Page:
Cloudy Componon-S

Discussion in 'Darkroom Equipment' started by wilsonneal, Apr 6, 2006.

  1. wilsonneal

    wilsonneal Member

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    I have a fairly new (modern composite barrel) Schneider Componon 50mm enlarging lens that looks cloudy/foggy. This haze will not come off with cleaning, so it seems it's on internal elements. I see a retaining ring front and rear that holds elements in place. Has anyone ever taken one of these apart and successfully put it back together or is this better left to a repair service? Any recommends on affordable lens cleaning service? Would have to consider cost of cleaning versus replacing. It seems that darkroom gear is getting so inexpensive it may not make sense to clean this lens.

    Thanks
    Neal
     
  2. Ian Grant

    Ian Grant Subscriber

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    In the past I have seen condensation in my Componons, this can leave a cloudy film when it dries.

    I don't keep my lenses in my darkroom, any more, as in the summer on hot humid days the damp warm air percolates into the darkroom and into the lenses. Should add my darkrooms in my cellar so always cool. Condensation in the lenses has been a problem in the past. My Componon elements unsrewed with ease and so I could clean them.

    Ian
     
  3. Petzi

    Petzi Member

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    Do not take the lens apart. You can unscrew the lens elements from the barrel though. If that does not help, Call Schneider Optics. The repair might not cost you much. You can be sure the lens is assembled correctly.
     
  4. wilsonneal

    wilsonneal Member

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    cloudy componon

    How do you unscrew the lens elements without taking the lens apart? Sorry, I am confused. Thanks
    N
     
  5. rbarker

    rbarker Member

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    I think he means don't go farther than removing the front and rear element assemblies. That's easy to do, and allows you to clean the inner surfaces.
     
  6. Ian Grant

    Ian Grant Subscriber

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    Just looked at my Componon S lenses and all you need to do unscrew the rear assembly to clean, any more should definately be left to experts. Just tried and the block will unscrew with ease. My problem with condensation was with older Componon lenses.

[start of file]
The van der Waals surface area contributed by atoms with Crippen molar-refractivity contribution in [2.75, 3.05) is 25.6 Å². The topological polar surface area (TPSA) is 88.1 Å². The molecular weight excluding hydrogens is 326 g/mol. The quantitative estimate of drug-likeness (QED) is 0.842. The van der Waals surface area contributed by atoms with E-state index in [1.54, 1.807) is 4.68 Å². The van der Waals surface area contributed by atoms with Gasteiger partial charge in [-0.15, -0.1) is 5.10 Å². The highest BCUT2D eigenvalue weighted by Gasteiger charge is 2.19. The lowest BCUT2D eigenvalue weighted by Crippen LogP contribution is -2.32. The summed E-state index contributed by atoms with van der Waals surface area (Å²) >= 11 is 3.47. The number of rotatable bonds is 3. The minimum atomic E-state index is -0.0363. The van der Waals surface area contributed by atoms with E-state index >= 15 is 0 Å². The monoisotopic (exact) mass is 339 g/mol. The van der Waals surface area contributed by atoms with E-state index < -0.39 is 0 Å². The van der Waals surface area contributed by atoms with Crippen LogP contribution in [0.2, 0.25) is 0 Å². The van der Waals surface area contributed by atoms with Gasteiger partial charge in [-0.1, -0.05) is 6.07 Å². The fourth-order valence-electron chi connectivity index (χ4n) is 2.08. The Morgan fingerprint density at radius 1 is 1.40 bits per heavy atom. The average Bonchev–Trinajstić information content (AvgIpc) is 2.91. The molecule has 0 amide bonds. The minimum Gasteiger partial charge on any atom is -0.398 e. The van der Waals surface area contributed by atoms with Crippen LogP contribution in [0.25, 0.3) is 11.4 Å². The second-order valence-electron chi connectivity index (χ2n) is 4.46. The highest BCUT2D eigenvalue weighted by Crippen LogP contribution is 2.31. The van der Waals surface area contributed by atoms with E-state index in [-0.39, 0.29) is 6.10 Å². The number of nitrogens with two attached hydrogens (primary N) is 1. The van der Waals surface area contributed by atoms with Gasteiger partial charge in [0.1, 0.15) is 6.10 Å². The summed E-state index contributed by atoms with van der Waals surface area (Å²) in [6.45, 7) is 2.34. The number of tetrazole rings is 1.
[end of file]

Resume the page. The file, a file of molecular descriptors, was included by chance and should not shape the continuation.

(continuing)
In reality though it's far cheaper to buy a 2nd hand mint enlarger lens off the auction site than have one serviced and cleaned.

    Ian
     
  7. John Koehrer

    John Koehrer Subscriber

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    wilsonneal,
    As they say "it ain't rocket science" As long as you are careful to reassemble the lens in the correct sequence youu'll have no problem.
    The retaining ring you saw holds the elements in place. Remove it using a spanner or ground down long nose plier & the elements will drop right out.
    I use a small suction cup to extract them.
    Make sure you don't flip any elements over when reassembleing the lens & you'll be in like Flynn.
    As an aside, the barrels are machined to very precise dimensions, as are the elements, so it just requires a modicum of care in reassembly.
    P.S.
    There's no rotational alignment involved in the lens. Go for it.
     
  8. voceumana

    voceumana Member

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    Try putting it in a glass jar, and throw in a few silca gel packets (dessicant). If it is condensation, then the dessicant will absorb the humidity over time, and de-fog it.

    It might take a week or so.

    Don't keep enlarging lenses in the darkroom; always store them with a dessicant packet if you live in a humid area. I'm in San Francisco Bay area (always humid), and have saw a used Leica camera and lenses with with fungus inside. Without humidity, the fungus can't grow, so play it safe.

    Charlie
     
  9. antielectrons

    antielectrons Inactive

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    I had the same issue with a componon-s. Sent it to scheider who wanted $300 to put it right. I ended up getting a Meopta meogon instead.
     
  10. Ian Grant

    Ian Grant Subscriber

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    Well many of the Meopta lenses are actually made by Scheider, so thats a very good option, and the Meogons have an excellent reputation.

    Ian
     
  11. Petzi

    Petzi Member

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    That's weird. I have a Componon-S lens that had been damaged by frost. Schneider repaired it for less than a hundred Euros and they had to disassemble the entire lens.
     
  12. antielectrons

    antielectrons Inactive

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    I dont know what "frost damage" is, but fungus cannot be repaired and requires new lens elements.
     
  13. Petzi

    Petzi Member

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    I am not deep into the details of lens engineering, but there appears to be some kind of lacquer on the rim of each lens element. This was apparently damaged when I stored the lens in a very humid place over the winter. The damage was visible from the outside, it looked a bit like bubbles at the rim of the lenses. I don't think it affected the optical performance, but I had Schneider repair it anyway. Schneider disassembled the lens and re-applied the lacquer. It looks like new now.